After those specific food distributions were completed, I was involved in further weekly food distributions out of a church parking lot. Numerous organizations and nonprofits gathered for these 6 weeks to ensure those suffering through the pandemic had enough food to eat. I was in charge of rounding up the volunteers and directing traffic. It takes a lot of people to pull off a successful food distribution! I talked with a woman during an evening distribution, and she told me she was 72 years old and had driven 45 miles to get a food box. Everyone was affected by the pandemic, but we had the tools needed to be the helpers!
I usually have many irons on the fire at any given time, so besides feeding our families during a pandemic, I was also a volunteer caseworker. I am no longer a caseworker and wanted to mention that before sharing some complex stories. The pandemic tied the hands of the family courts, child protection, and anything related to family law. Children were abused and neglected, and we failed them as a society. I’m not blaming one entity, as it was a pandemic that we had to maneuver through, but the ball was dropped many times, and it was the children who suffered.
In-person visits halted during the pandemic. Zoom court hearings were held. Phone calls and video chats were used to ensure that children were cared for appropriately. Can you see the problem here? We felt helpless because what we could do now was limited, and the rules changed daily. I could no longer enter the homes, but I was dropping off food, toys, video chatting, and anything and everything I could do within the pandemic rules.
I remember trying to help a child get set up on one of the 4 different elementary school platforms their teachers were using to try to pull a rabbit out of a hat in hopes that at least one student caught the lesson (Bless their hearts!). I could not sit next to the child, so I was Zooming with the family and trying to help the parent understand how to log in as well as the student. I was failing miserably, as most of us were. So here sits a disadvantaged family, wrought with stress, unable to cope, with no tools in the toolbox, and ultimately relying on the helpers to know what to do, and we didn’t.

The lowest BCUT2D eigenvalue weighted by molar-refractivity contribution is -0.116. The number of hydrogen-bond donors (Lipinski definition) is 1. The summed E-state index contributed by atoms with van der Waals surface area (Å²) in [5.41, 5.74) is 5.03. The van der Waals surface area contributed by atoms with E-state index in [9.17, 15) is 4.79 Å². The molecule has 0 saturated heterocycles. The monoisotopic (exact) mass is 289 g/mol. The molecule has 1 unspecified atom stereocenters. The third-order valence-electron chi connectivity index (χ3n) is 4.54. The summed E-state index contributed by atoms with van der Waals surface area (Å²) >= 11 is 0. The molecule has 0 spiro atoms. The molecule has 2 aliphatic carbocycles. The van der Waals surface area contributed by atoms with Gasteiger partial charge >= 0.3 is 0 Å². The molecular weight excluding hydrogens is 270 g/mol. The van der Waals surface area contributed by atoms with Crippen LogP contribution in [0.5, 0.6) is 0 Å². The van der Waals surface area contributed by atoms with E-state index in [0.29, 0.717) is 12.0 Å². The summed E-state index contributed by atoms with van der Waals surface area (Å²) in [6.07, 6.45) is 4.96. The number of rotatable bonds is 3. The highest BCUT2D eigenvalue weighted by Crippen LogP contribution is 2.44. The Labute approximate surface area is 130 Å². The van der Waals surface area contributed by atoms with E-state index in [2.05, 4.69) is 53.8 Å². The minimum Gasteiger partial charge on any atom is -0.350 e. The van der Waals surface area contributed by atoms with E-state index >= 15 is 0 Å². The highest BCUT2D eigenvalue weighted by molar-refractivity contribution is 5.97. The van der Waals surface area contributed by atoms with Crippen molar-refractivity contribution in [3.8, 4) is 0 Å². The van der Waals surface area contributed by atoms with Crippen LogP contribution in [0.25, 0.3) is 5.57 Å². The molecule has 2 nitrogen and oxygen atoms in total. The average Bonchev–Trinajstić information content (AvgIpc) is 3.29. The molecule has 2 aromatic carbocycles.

What I Learned
We fail our children. It is as simple as that. We failed them before the pandemic, more during it, and still, fail them. We will talk for 2 hours, flipping through a PowerPoint to convince us we are not failing them, but we still are. What am I basing this on since I’m no longer volunteering in the system? Look up the County jail roster; it’s the ones who are not listed that we need to pay attention to. I have stepped away from the rat race that was found to save my own soul from a complete breakdown.
Dare I say …that during the pandemic, those tiny, kind gestures are missed in our world right now. I would never want to go back and watch some of the families’ pain, but I miss how my family embraced the chaos. The closeness of a mandatory separation found within the helpers is missed. We have no reason to all work together without a requirement, it will probably never be seen again. I miss those whom I became extremely close to as I watch those friendships fade, and what I wouldn’t give to know is that it would take more work from me to keep those friendships afloat; after the end of the pandemic forced separation.
I am a mother of 2 amazing children, a Psychology Professor, a former CASA and Caseworker in the state of South Dakota.Article source: https://articlebiz.com